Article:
My 12-year-old daughter recently picked up my long-neglected ukulele and has gotten pretty good at it in a short amount of time. I lost my ukulele pitch pipe, so she's been using an online tone generator to tune it, which is not convenient. So I got her a Snark SN-5 Tuner for $8 on Amazon. There's no microphone - it clips to the headstock to pick up vibrations. This is a good thing because you can tune the instrument in a noisy environment. When you pluck a string, it registers the note without a noticeable delay. I'm sorry I didn't get this thing sooner! Read the rest
"You think you know what a Lyre looks like."
I love the fact that the website dedicated to the world's oldest musical instrument is itself made of the world's oldest HTML. [via Metafilter]
The instrument shown here is one of the three original lyres of Ur found in 1929, which are held today in the Museums of Pennsylvania, London and Baghdad as unplayable models.
It is approximately 4,550 years old and is thought to predate the construction of the Great Pyramid, and even Stonehenge in England.
They made a new one and a CD is now available.
All I'm saying is, it sounds better than bagpipes. Read the rest
This didgeridoo is made from PVC pipe that’s been heated, warped and stained to look like wood. It has a beeswax mouthpiece that gets soft when you press it against your mouth, forming a seal. It took me a while to get the hang of playing it. Like all didgeridoos, it’s just a hollow tube. There are no reeds or holes. To play it, you make a raspberry sound with your lips. The trick is in finding the resonant frequency of the instrument and using as little air as possible to make it buzz. Once you are able to do that consistently, you can alter the sound with your cheeks, tongue, and voicebox. Another challenge is being able to play without pause. To do this, you must learn “circular breathing.”
Here’s a video on how to play a didgeridoo, and this video shows you how to make different sounds with a didgeridoo. In traditional Aboriginal culture, only men play the didgeridoo, but women all over the world now play them. Watch a woman playing a didgeridoo and bells at the same time in Carcassonne, France.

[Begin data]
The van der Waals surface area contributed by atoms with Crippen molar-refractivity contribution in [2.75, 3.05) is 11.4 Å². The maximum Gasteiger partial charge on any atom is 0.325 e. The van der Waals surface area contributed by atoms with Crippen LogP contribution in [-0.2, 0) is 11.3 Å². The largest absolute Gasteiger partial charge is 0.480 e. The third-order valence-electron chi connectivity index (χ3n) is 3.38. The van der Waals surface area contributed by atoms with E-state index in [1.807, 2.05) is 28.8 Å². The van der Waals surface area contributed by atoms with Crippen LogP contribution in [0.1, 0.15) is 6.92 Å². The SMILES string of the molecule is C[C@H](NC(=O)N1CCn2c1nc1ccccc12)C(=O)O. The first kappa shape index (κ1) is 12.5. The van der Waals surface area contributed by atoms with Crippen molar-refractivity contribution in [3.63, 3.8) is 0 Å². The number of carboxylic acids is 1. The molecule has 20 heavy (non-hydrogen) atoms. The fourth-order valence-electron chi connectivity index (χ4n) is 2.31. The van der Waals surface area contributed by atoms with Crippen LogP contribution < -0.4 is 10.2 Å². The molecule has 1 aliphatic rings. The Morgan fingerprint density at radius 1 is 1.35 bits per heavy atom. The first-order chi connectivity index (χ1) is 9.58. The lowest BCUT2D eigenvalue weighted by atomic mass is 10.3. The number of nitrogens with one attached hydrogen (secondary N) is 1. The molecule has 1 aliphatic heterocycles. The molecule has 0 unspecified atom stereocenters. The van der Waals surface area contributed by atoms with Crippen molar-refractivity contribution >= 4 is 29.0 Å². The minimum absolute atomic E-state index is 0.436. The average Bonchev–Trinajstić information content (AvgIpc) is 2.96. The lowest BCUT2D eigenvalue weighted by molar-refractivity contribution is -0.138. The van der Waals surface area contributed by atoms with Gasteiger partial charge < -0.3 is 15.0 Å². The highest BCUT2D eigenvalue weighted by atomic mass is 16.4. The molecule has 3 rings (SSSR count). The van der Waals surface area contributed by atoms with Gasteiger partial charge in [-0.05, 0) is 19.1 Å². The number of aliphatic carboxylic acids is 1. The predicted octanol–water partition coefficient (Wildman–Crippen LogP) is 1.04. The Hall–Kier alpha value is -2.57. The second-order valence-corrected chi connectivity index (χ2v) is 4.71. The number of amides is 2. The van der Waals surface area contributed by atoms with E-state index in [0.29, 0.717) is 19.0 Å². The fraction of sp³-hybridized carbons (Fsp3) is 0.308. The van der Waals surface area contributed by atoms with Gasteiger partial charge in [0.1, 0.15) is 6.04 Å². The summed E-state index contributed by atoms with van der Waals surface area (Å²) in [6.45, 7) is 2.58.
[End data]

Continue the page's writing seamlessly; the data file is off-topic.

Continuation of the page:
Didgeridoo with Beeswax Mouthpiece by World Percussion USA $36 Buy one on Amazon
The Wanamaker Organ, inside a Philadelphia, PA Macy's, is the world's largest working musical instrument.
The Wanamaker Grand Court Organ at Macy’s is a 7-story-high contraption bigger than most people’s houses, even rich people’s. The vast maze of 26,677 pipes and baffles and bellows and wires and wooden stairways lies hidden behind what many of us have always thought was the Wanamaker Organ.
"Due to the nature of the call, armed officers were sent to the scene," a police spokesperson told getSurrey. "The police helicopter was also deployed. A search was carried out and a man was located in the area. Officers established that he was in fact carrying two didgeridoos and the incident was closed." Read the rest
Pedal Genie is a Netflix-like service for guitar pedals. It's great. But my first experience was offputting. A strange generic metal box arrived in the mail with a lot of unidentified knobs. It made sort-of-distorted sounds when plugged into a guitar and amp. I wasn't sure how to use it! So I immediately issued a complaint to Pedal Genie. An email came back in response saying it was actually a “one-off,” “hand-wired” “work of art,” implying that I didn’t appreciate such a fine custom pedal. They were right. I plugged it back in and indeed learned to like the Caroline Guitar Company Cannonball that they had sent.
File alongside other consumer complaints: “My caviar tastes salty” and “My Harley is too conspicuous, loud.” Read the rest
Teenage Engineering, makers of the amazing $850 OP-1 synthesizer, have designed three nifty $59 pocket synths: the PO-12 "rhythm" drum machine, the PO-14 "sub" bass synth, and the PO-16 "factory" melody synth. The Verge has a first look.
Read the rest
Despite their spartan design, the synths have a host of smart features that make these devices far more powerful than they might appear. Each device has two 3.5mm ports, which lets you output audio to a mixer as well as chain all three devices together, with a master unit setting the tempo and patterns for the other "slave" units to follow. Another low-tech (but no less useful) design decision is the small wire stand on the back that lets you prop up the devices for easy use on a table. Even the power source is clever — the PO series runs on two AAA batteries, something I haven’t used outside of remotes in years.
Ben Marks, our pal at Collector's Weekly, says, "I just wrote a piece about Matt Eichen, the yarmulke-wearing, oral-surgeon founder and designer of Musicvox, whose Spaceranger guitars were used in the last Austin Powers movie. After taking an almost decade-long hiatus due to his daughter's bout with cancer (she's fine now), he's back at it, with new designs and models, all inspired by the cheap, consumer guitars of the 50s and 60s, from Danelectro and Harmony to Supro and Silvertone."
Like a lot of budding collectors of the inexpensive, entry-level guitars of the 1950s and ’60s, Eichen found himself in a lot of pawn shops. “During my residency and afterward, whenever I had some spare change I would go to a pawn shop wherever I could find one. If I was traveling to a conference in any state, when I get off the plane, the first thing I’d do is go to a pawn shop in the worst part of town and see what kind of guitars were available. Harmonys were always on my list, but then I spread out to Supros, Danelectros, Airlines, and Silvertones. Anything made by Valco or Kay. They had magical tones.”